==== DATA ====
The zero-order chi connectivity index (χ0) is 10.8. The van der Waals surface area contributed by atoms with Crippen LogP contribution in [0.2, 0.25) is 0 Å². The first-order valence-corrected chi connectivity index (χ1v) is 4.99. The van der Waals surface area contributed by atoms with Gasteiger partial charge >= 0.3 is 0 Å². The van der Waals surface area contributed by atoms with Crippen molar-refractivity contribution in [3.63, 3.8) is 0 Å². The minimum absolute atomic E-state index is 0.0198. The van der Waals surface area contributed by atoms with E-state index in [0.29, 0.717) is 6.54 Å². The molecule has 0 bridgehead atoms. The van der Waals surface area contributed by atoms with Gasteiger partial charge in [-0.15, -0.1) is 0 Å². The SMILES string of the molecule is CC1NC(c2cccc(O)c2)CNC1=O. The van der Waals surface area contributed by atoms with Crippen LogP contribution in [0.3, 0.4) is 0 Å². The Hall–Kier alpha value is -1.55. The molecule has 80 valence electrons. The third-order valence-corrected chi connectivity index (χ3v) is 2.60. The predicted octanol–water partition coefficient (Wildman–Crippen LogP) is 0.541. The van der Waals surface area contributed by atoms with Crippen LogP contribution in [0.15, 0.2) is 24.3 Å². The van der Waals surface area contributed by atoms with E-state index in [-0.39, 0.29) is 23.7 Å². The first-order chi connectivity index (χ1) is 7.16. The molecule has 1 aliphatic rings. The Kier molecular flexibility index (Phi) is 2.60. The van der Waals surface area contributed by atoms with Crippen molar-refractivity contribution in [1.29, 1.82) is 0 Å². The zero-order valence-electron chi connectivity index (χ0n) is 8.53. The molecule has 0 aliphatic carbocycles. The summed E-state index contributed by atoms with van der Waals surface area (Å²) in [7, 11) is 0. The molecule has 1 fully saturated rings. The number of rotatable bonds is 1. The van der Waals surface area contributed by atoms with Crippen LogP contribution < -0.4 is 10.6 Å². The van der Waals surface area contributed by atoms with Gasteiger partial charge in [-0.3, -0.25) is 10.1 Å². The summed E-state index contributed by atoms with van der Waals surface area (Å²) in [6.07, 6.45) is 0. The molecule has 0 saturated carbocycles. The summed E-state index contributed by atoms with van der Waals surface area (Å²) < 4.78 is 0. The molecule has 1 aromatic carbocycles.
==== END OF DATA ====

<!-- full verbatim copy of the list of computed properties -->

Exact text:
The zero-order chi connectivity index (χ0) is 10.8. The van der Waals surface area contributed by atoms with Crippen LogP contribution in [0.2, 0.25) is 0 Å². The first-order valence-corrected chi connectivity index (χ1v) is 4.99. The van der Waals surface area contributed by atoms with Gasteiger partial charge >= 0.3 is 0 Å². The van der Waals surface area contributed by atoms with Crippen molar-refractivity contribution in [3.63, 3.8) is 0 Å². The minimum absolute atomic E-state index is 0.0198. The van der Waals surface area contributed by atoms with E-state index in [0.29, 0.717) is 6.54 Å². The molecule has 0 bridgehead atoms. The van der Waals surface area contributed by atoms with Gasteiger partial charge in [-0.15, -0.1) is 0 Å². The SMILES string of the molecule is CC1NC(c2cccc(O)c2)CNC1=O. The van der Waals surface area contributed by atoms with Crippen LogP contribution in [0.3, 0.4) is 0 Å². The Hall–Kier alpha value is -1.55. The molecule has 80 valence electrons. The third-order valence-corrected chi connectivity index (χ3v) is 2.60. The predicted octanol–water partition coefficient (Wildman–Crippen LogP) is 0.541. The van der Waals surface area contributed by atoms with Crippen LogP contribution in [0.15, 0.2) is 24.3 Å². The van der Waals surface area contributed by atoms with E-state index in [-0.39, 0.29) is 23.7 Å². The first-order chi connectivity index (χ1) is 7.16. The molecule has 1 aliphatic rings. The Kier molecular flexibility index (Phi) is 2.60. The van der Waals surface area contributed by atoms with Crippen molar-refractivity contribution in [1.29, 1.82) is 0 Å². The zero-order valence-electron chi connectivity index (χ0n) is 8.53. The molecule has 0 aliphatic carbocycles. The summed E-state index contributed by atoms with van der Waals surface area (Å²) in [7, 11) is 0. The molecule has 1 fully saturated rings. The number of rotatable bonds is 1. The van der Waals surface area contributed by atoms with Crippen LogP contribution < -0.4 is 10.6 Å². The van der Waals surface area contributed by atoms with Gasteiger partial charge in [-0.3, -0.25) is 10.1 Å². The summed E-state index contributed by atoms with van der Waals surface area (Å²) in [6.07, 6.45) is 0. The molecule has 0 saturated carbocycles. The summed E-state index contributed by atoms with van der Waals surface area (Å²) < 4.78 is 0. The molecule has 1 aromatic carbocycles.